Once bitten, twice shy.
Mahmoud Abbas, the 85-year-old president of the Palestinian Authority and the leader of the mainstream Fatah party, was taking no chances. On April 29, he postponed the Palestinian parliamentary election, which was due to be held on May 22.
This came as no surprise to observers.
Abbas has been wary of elections since 2006, when his arch rival, Hamas, defeated Fatah, winning 74 of 132 seats in the Legislative Council.
A year later, Hamas seized full control of the Gaza Strip, triggering a brief civil war with Fatah and setting the stage for constant skirmishes as well as three border wars with Israel in 2008-2009, 2012 and 2014.
After the debacle of 2006, Abbas cancelled one election after another, fearing he might lose again.
As expected, Hamas — the still undisputed ruler of the Gaza Strip — blasted Abbas’s latest unilateral move. In a statement, Hamas said, “This represents a coup against the path of partnership and national consensus. Our popular and national consensus cannot be pawned as collateral for the agenda of a faction.”
Abbas, who called the election in January, blamed Israel for his unpopular decision, citing Israel’s refusal to confirm its stamp of approval of voting in East Jerusalem. As reports suggest, the Israeli government neither blocked nor approved of the election, leaving the situation murky.
Under the 1993 Oslo agreement, Israel is obliged to allow Palestinian elections in eastern Jerusalem, which was annexed by Israel in 1967 and which is claimed by the Palestinian Authority as the future capital of an independent Palestinian state.
In the run up to the election, the Israeli police detained a number of Palestinian politicians in East Jerusalem campaigning for office, thereby discouraging Palestinian voters, technically residents of Israel, from exercising their democratic right to vote.
Israel’s position is hardly a mystery.
Israel has done everything possible to disabuse the Palestinians of the notion that they may acquire sovereignty in East Jerusalem one day. To Israel, the worst case scenario would be a victory for Hamas, which has turned Gaza into an impoverished armed camp.
Conversely, the Palestinian Authority regards East Jerusalem as its sovereign territory and Hamas as a dangerous foe which must be contained.
In an important sense, then, the idea of a Palestinian election in East Jerusalem was part of a bigger struggle pitting Israel against the Palestinian national movement.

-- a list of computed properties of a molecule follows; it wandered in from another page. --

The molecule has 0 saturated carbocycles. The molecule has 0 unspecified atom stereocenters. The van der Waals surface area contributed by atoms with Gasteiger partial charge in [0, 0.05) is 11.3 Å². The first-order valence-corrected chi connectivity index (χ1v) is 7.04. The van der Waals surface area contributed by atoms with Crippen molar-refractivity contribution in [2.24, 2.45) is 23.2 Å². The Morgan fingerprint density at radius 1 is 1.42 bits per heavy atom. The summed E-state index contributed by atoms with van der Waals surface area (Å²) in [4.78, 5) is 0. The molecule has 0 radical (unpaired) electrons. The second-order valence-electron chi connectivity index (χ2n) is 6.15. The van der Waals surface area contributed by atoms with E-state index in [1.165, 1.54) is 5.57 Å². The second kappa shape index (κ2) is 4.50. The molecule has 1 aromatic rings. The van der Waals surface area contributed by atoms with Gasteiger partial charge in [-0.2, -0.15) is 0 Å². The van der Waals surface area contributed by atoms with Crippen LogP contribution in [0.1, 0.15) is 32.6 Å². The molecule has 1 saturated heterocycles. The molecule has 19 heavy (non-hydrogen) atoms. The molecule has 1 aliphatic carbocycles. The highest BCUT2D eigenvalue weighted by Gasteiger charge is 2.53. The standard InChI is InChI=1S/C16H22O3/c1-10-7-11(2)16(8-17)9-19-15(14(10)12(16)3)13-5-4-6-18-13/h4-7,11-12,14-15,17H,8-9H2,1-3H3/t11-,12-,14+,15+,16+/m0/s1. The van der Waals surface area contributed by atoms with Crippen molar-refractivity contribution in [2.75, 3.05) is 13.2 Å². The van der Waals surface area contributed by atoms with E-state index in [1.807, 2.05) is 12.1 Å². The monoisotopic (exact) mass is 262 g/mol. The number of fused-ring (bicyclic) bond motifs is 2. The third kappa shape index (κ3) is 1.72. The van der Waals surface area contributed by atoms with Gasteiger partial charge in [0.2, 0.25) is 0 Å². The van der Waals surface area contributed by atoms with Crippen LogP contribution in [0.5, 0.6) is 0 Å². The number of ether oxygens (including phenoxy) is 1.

On a micro level, the postponement of the election was about the bitter political rivalries within the fractured Palestinian community.
Abbas hoped that it would confer greater legitimacy on his leadership, but after rivals in the Fatah movement declared their candidacies in March, he began to have second thoughts.
His most serious challengers were from three Fatah veterans.
The contender with the greatest appeal, Marwan Barghouti, has been locked up in prison for nearly two decades. A charismatic activist who commands the loyalty of many Palestinians, he was sentenced to five consecutive life terms for his role in the murder of five Israelis during the second Palestinian uprising, which erupted in September 2000. In 2004, he challenged Abbas for the presidency, but withdrew and threw his support behind Abbas, who succeeded Yasser Arafat as president following his death in 2004.
The two other challengers were Nasser Kidwa, Arafat’s nephew and the former Palestinian representative at the United Nations, and Mohammed Dahlan, Fatah’s former head of security in the Gaza Strip and today a resident of the United Arab Emirates.
Given Israel’s unyielding policy of keeping all of Jerusalem under its sovereignty and the Palestinians’ stance that Arab residents of East Jerusalem have a right to vote, it is extremely unlikely that the Palestinian Authority will call new parliamentary election any time soon.
As for Palestinian presidential elections, they have not taken place since 2005, when Abbas won a four year term. In the intervening years, he declined to call fresh elections, prompting wags to quip that he had implicitly declared himself president-for-life, like Vladimir Putin of Russia.
A new presidential election is scheduled for July 31, but whether it goes ahead is debatable.
Since the formation of the Palestinian Authority in 1993, Palestinians have had very few opportunities to vote in elections, compared to the dizzying array of elections in which Israelis have voted during the same period.
While Israelis suffer from a surfeit of elections, a record four in the last two years, Palestinians dream of voting in even one election, which has been postponed yet again.